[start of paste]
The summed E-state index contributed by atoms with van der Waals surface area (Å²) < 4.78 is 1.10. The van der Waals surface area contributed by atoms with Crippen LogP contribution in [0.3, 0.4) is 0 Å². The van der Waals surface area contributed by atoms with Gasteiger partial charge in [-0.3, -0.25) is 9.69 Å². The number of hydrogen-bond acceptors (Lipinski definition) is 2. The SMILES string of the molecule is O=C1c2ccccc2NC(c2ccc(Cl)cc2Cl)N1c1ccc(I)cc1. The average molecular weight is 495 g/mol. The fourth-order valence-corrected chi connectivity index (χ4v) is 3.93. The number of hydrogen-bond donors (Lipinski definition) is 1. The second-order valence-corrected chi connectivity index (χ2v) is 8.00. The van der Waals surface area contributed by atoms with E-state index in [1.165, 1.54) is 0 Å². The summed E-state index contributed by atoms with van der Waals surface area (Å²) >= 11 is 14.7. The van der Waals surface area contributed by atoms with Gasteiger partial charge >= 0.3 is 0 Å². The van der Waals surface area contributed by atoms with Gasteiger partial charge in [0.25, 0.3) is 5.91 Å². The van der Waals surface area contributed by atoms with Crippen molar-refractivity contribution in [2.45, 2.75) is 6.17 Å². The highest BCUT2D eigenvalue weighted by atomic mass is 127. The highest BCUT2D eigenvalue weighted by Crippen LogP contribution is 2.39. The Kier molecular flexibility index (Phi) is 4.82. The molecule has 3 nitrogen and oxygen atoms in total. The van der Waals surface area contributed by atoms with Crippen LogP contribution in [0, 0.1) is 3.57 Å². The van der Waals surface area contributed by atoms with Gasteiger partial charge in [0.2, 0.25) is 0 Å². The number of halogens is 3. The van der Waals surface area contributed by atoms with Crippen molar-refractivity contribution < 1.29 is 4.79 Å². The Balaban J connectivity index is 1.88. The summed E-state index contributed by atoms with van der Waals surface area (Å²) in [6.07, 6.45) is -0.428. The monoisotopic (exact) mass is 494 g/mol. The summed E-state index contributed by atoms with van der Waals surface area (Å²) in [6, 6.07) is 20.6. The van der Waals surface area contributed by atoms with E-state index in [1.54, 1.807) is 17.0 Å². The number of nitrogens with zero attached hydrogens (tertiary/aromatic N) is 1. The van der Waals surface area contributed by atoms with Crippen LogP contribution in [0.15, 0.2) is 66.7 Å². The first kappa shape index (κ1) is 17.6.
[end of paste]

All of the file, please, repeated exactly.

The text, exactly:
The summed E-state index contributed by atoms with van der Waals surface area (Å²) < 4.78 is 1.10. The van der Waals surface area contributed by atoms with Crippen LogP contribution in [0.3, 0.4) is 0 Å². The van der Waals surface area contributed by atoms with Gasteiger partial charge in [-0.3, -0.25) is 9.69 Å². The number of hydrogen-bond acceptors (Lipinski definition) is 2. The SMILES string of the molecule is O=C1c2ccccc2NC(c2ccc(Cl)cc2Cl)N1c1ccc(I)cc1. The average molecular weight is 495 g/mol. The fourth-order valence-corrected chi connectivity index (χ4v) is 3.93. The number of hydrogen-bond donors (Lipinski definition) is 1. The second-order valence-corrected chi connectivity index (χ2v) is 8.00. The van der Waals surface area contributed by atoms with E-state index in [1.165, 1.54) is 0 Å². The summed E-state index contributed by atoms with van der Waals surface area (Å²) >= 11 is 14.7. The van der Waals surface area contributed by atoms with Gasteiger partial charge >= 0.3 is 0 Å². The van der Waals surface area contributed by atoms with Gasteiger partial charge in [0.25, 0.3) is 5.91 Å². The van der Waals surface area contributed by atoms with Crippen molar-refractivity contribution in [2.45, 2.75) is 6.17 Å². The highest BCUT2D eigenvalue weighted by atomic mass is 127. The highest BCUT2D eigenvalue weighted by Crippen LogP contribution is 2.39. The Kier molecular flexibility index (Phi) is 4.82. The molecule has 3 nitrogen and oxygen atoms in total. The van der Waals surface area contributed by atoms with Crippen LogP contribution in [0, 0.1) is 3.57 Å². The van der Waals surface area contributed by atoms with Gasteiger partial charge in [0.2, 0.25) is 0 Å². The number of halogens is 3. The van der Waals surface area contributed by atoms with Crippen molar-refractivity contribution < 1.29 is 4.79 Å². The Balaban J connectivity index is 1.88. The summed E-state index contributed by atoms with van der Waals surface area (Å²) in [6.07, 6.45) is -0.428. The monoisotopic (exact) mass is 494 g/mol. The summed E-state index contributed by atoms with van der Waals surface area (Å²) in [6, 6.07) is 20.6. The van der Waals surface area contributed by atoms with E-state index in [1.54, 1.807) is 17.0 Å². The number of nitrogens with zero attached hydrogens (tertiary/aromatic N) is 1. The van der Waals surface area contributed by atoms with Crippen LogP contribution in [0.15, 0.2) is 66.7 Å². The first kappa shape index (κ1) is 17.6.